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Robb

Repair question- button repair/neck graft

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I decided to work on a  violin I have had for  a while. My assessment is that is needs a button graft and neck graft or a button graft and attempt to repair and use the old neck avoiding a neck graft. The previous repair is solid but poor in the way it looks(poorly glued broken button and  a dowel was inserted into the heel of the neck) as well as having too steep an angle resulting in a height of 35 mm at  the bridge instead of 27mm. Should I remove the top and remove the top block to save the neck and avoid a possible graft(which I have done grafts in the past on other instruments) and then repair the button or take off the back to repair the button after removing the neck and do a graft. Both the top and back have open seams and appear that they would be relatively easy to remove. This violin is usually a $8-9,000.00 violin retail in good playable condition and I think worth repairing. It also needs varnish retouching something I would let someone with more retouching experience handle. Your opinions the best way to proceed would be appreciated.

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Well, it looks like I see a dowel in the heel, so the question first is dowel or plug covering screw?

It is possible to probably salvage the neck, and with that damage to the button I think that the safest way to remove the neck is to chisel the block out and replace it. Using the karate chop method of removing the neck will probably leave you with a big mess.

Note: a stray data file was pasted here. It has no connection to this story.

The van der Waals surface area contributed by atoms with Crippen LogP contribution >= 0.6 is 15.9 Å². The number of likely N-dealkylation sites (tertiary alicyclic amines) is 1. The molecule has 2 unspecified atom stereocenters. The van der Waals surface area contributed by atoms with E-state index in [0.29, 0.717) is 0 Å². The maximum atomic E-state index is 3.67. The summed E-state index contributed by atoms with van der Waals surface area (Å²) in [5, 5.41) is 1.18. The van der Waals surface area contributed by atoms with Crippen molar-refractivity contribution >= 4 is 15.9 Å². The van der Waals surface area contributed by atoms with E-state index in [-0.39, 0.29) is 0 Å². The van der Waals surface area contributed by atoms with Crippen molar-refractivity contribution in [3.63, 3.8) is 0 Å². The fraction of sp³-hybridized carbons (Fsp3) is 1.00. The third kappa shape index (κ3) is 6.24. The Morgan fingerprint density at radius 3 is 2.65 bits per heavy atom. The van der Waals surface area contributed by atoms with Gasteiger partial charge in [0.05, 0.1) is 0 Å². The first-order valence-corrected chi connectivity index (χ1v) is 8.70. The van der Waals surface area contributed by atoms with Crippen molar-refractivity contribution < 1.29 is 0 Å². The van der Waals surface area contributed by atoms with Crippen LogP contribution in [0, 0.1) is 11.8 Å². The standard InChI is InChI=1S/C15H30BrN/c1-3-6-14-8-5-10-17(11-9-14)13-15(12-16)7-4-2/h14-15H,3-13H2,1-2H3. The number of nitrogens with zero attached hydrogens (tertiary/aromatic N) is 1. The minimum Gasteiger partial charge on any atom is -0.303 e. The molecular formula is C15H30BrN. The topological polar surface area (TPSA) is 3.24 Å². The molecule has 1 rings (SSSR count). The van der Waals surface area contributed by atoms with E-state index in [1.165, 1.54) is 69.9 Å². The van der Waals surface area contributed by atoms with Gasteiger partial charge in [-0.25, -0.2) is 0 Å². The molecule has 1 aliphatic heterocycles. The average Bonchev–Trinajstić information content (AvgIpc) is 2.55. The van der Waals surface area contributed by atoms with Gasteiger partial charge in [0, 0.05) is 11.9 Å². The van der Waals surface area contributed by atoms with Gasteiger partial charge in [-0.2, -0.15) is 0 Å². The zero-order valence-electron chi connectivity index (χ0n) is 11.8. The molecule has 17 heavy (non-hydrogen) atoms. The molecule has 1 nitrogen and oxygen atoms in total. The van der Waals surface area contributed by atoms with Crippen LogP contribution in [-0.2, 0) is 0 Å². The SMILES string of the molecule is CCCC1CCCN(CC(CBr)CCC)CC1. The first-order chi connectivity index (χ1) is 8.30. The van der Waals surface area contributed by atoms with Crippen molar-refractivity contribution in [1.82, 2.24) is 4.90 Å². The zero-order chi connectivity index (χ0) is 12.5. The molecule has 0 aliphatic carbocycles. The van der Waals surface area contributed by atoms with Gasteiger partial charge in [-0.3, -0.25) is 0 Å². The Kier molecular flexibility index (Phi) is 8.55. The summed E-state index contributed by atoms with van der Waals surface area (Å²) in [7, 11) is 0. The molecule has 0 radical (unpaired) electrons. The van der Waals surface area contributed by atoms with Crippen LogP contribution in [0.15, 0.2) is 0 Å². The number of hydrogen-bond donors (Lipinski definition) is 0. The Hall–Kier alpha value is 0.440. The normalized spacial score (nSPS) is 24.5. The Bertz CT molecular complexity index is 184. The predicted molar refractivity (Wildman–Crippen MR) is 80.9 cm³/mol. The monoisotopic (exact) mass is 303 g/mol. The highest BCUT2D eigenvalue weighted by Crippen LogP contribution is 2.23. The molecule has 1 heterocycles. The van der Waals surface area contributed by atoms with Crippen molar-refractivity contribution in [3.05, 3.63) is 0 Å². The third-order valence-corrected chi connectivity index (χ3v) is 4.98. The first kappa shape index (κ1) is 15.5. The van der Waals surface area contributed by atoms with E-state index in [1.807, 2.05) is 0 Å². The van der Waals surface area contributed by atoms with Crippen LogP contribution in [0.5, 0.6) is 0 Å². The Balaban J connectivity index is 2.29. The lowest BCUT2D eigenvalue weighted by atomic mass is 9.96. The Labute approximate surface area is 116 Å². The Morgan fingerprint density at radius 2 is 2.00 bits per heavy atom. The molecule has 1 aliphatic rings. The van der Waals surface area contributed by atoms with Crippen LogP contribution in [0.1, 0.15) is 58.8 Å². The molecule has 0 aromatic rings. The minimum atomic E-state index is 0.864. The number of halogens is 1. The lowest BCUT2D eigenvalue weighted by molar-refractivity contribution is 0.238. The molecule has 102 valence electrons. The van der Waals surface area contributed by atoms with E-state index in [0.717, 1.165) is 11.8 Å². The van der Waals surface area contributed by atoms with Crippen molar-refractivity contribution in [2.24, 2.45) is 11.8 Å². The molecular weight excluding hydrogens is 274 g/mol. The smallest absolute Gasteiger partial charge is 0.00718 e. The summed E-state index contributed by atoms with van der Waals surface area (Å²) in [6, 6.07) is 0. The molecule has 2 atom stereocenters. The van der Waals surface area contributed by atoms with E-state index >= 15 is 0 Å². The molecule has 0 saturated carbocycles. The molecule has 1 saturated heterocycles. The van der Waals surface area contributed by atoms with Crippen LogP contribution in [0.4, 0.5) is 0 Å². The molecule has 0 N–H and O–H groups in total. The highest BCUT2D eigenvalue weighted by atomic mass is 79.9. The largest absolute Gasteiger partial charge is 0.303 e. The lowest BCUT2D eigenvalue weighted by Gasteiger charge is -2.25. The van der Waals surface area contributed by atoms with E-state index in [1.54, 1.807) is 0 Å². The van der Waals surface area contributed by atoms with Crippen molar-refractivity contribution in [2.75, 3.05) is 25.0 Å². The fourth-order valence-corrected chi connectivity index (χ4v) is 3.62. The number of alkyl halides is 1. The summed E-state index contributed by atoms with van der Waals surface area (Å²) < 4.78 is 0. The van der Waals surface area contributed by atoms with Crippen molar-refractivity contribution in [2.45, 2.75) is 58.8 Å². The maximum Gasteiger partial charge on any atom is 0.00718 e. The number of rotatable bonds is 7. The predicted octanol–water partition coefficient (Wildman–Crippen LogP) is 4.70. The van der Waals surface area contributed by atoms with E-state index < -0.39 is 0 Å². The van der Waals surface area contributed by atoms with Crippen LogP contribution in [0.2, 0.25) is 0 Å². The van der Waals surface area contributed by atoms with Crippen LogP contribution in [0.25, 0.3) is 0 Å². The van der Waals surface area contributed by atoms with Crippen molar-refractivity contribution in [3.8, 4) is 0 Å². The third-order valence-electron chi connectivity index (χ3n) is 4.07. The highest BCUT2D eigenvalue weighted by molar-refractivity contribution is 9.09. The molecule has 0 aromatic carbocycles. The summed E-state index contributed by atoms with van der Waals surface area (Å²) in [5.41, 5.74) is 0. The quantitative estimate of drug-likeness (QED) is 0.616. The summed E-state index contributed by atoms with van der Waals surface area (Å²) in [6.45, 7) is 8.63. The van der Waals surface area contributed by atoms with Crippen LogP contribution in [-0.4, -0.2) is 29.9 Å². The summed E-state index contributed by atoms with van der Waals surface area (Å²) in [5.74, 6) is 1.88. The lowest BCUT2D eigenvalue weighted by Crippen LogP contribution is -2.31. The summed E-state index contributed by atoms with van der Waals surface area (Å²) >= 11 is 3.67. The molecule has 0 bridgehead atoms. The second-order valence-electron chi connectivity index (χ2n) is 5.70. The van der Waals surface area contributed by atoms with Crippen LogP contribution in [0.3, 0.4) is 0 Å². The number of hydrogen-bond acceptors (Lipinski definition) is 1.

If the instrument were to be available for sale at the 8-9k price, I wouldn't want to see a plug in the heel of the neck! Depending on your skills, if it is just a dowel and you recarve the heel you could make it minimally visible.

If I wanted to offer it for top dollar, I would probably do a button reinforcement and a neck graft, but I don't have the violin in hand, so it is difficult to tell what is really going on.

Is it something like a Geminder Art Violin?

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Its an A W Kaufmann San Jose. Its my understanding his violins are generally good sounding and sell retail in the price range I mentioned base on the information I was able to get off the internet.  Regardless of the value I still plan to make the repairs.

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That is a nice looking fiddle. Almost bid on it myself, but the button, neck, and fingerboard looked like too much work. Was the peg box treble-side A-hole repaired, too?

 

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The  A peg hole looks ok to me I don't see any breaks or repairs. The vanish has crazing so it might looked cracked in a photo.

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I work on 2 of them. That's why it looks familiar. 

It is worth the graft, although a second look makes me wonder if the scroll goes with the body.

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In person the varnish matches the rest of the instrument well and has the same crazing. Not sure about the style but definitely not a commercial  scroll.

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5 hours ago, Robb said:

 

My assessment is that is needs a button graft

 

 

 

Since the violin has it’s button, there is no need to graft on a new one, just clean the dirt out of the break and re-glue, then perhaps patch from behind. The violin would not be so expensive here.